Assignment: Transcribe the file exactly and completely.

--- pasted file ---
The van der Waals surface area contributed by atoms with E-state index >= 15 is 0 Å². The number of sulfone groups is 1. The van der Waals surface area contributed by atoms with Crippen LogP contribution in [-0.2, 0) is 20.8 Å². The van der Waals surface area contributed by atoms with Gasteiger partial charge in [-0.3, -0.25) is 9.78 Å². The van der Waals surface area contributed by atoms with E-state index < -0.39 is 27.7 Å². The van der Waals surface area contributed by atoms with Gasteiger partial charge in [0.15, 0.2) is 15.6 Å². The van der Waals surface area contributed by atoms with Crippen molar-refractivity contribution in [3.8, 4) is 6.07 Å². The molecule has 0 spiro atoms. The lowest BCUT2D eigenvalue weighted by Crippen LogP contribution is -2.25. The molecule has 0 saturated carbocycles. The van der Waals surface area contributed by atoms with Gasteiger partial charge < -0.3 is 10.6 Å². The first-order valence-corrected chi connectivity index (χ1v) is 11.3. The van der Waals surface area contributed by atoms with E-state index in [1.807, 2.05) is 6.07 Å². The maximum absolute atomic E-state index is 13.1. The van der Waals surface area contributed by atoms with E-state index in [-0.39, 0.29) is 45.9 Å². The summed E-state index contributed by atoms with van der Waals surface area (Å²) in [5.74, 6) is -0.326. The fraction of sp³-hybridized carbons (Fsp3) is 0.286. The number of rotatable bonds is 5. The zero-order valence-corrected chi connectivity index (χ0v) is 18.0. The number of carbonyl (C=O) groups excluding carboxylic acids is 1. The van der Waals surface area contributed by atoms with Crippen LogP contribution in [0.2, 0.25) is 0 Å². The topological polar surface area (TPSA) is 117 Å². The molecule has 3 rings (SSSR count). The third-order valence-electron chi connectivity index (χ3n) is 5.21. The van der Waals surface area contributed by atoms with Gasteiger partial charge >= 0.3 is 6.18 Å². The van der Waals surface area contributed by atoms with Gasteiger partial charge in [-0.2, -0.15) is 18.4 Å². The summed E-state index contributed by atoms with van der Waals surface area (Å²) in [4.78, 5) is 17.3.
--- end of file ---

The van der Waals surface area contributed by atoms with E-state index >= 15 is 0 Å². The number of sulfone groups is 1. The van der Waals surface area contributed by atoms with Crippen LogP contribution in [-0.2, 0) is 20.8 Å². The van der Waals surface area contributed by atoms with Gasteiger partial charge in [-0.3, -0.25) is 9.78 Å². The van der Waals surface area contributed by atoms with E-state index < -0.39 is 27.7 Å². The van der Waals surface area contributed by atoms with Gasteiger partial charge in [0.15, 0.2) is 15.6 Å². The van der Waals surface area contributed by atoms with Crippen molar-refractivity contribution in [3.8, 4) is 6.07 Å². The molecule has 0 spiro atoms. The lowest BCUT2D eigenvalue weighted by Crippen LogP contribution is -2.25. The molecule has 0 saturated carbocycles. The van der Waals surface area contributed by atoms with Gasteiger partial charge < -0.3 is 10.6 Å². The first-order valence-corrected chi connectivity index (χ1v) is 11.3. The van der Waals surface area contributed by atoms with E-state index in [1.807, 2.05) is 6.07 Å². The maximum absolute atomic E-state index is 13.1. The van der Waals surface area contributed by atoms with E-state index in [-0.39, 0.29) is 45.9 Å². The summed E-state index contributed by atoms with van der Waals surface area (Å²) in [5.74, 6) is -0.326. The fraction of sp³-hybridized carbons (Fsp3) is 0.286. The number of rotatable bonds is 5. The zero-order valence-corrected chi connectivity index (χ0v) is 18.0. The number of carbonyl (C=O) groups excluding carboxylic acids is 1. The van der Waals surface area contributed by atoms with Crippen LogP contribution in [0.2, 0.25) is 0 Å². The topological polar surface area (TPSA) is 117 Å². The molecule has 3 rings (SSSR count). The third-order valence-electron chi connectivity index (χ3n) is 5.21. The van der Waals surface area contributed by atoms with Gasteiger partial charge >= 0.3 is 6.18 Å². The van der Waals surface area contributed by atoms with Gasteiger partial charge in [-0.2, -0.15) is 18.4 Å². The summed E-state index contributed by atoms with van der Waals surface area (Å²) in [4.78, 5) is 17.3.